Mothers in Pennsylvania and elsewhere may be entitled to take FMLA leave during a pregnancy or after giving birth. However, fathers are also generally entitled to take the same unpaid leave to care for a newborn child or the child's mother. Eligible fathers may take FMLA leave even if the mother also takes leave. Those who work for covered employers are eligible for such time off.
A covered employer in the private sector is one that has 50 or more employees for more than 20 weeks in the past calendar year. Those who work in elementary or secondary schools are exempt no matter how many employees the school has. The same is true for those who work for government agencies. The employee must work for 1,250 hours over a 12-month period to be eligible to take FMLA leave. According to the National Compensation Survey (NCS), 14 percent of civilian workers had access to paid family leave.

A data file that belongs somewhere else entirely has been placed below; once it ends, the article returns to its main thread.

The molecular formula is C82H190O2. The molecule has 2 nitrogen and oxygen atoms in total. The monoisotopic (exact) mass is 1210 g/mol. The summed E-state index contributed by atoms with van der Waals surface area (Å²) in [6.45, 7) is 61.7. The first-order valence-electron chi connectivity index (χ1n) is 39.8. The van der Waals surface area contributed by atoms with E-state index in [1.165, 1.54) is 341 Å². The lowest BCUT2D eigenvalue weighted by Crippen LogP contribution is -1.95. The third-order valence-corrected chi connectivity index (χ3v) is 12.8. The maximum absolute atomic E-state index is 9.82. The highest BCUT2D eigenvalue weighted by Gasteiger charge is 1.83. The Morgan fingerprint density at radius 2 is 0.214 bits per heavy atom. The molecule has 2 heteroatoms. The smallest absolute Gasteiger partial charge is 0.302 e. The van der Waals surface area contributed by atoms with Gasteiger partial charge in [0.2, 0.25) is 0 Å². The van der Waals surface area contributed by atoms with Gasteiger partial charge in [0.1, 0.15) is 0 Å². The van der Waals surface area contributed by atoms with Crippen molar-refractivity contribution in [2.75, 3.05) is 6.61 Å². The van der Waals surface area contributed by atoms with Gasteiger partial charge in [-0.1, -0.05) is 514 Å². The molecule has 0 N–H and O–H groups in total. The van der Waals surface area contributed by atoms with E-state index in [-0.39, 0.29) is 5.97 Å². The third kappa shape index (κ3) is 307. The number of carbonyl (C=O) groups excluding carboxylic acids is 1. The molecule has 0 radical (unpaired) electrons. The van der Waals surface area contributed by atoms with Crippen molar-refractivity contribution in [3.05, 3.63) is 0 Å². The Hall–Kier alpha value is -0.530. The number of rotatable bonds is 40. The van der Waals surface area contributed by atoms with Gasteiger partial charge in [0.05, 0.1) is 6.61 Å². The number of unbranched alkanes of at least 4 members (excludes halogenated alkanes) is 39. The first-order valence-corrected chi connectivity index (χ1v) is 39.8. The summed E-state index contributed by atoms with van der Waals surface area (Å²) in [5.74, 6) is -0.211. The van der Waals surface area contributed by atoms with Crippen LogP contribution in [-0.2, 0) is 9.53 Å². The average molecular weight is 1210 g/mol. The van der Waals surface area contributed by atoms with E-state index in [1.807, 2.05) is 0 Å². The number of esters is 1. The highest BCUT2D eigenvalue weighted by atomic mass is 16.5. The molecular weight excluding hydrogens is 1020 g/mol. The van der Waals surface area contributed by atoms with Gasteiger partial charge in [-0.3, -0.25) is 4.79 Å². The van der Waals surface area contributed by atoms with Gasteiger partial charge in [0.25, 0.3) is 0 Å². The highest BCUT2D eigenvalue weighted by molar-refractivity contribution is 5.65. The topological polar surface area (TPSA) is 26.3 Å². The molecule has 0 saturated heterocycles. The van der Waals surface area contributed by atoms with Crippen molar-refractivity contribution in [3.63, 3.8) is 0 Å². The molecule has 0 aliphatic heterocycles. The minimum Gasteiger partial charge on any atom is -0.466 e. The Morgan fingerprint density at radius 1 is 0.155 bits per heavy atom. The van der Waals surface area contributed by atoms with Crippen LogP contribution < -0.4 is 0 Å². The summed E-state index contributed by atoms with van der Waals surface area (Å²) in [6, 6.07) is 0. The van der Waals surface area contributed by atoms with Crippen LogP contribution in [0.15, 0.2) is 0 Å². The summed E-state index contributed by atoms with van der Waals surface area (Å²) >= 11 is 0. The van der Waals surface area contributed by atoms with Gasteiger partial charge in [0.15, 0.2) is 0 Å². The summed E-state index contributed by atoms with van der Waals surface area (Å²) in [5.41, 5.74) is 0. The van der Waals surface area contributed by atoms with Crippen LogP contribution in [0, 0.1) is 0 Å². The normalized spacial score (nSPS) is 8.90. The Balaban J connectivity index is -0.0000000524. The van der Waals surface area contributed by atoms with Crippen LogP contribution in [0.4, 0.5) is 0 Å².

Those most likely to have it work in the finance or insurance fields as well as in scientific or technical jobs. As a general rule, a person is more likely to have paid family leave if he or she works in a profession that demands a high level of education and specialized skills. Research has shown that there may be a link between paid leave and a smaller gender wage gap.
Those who choose to take medical leave under the FMLA may generally return to their jobs after their leave is over free from retaliation. Retaliation may include a demotion, a pay cut or reinstatement to a job that isn't similar to the one a person had prior to the leave. An attorney may review a case and attempt to help an individual preserve his or her rights.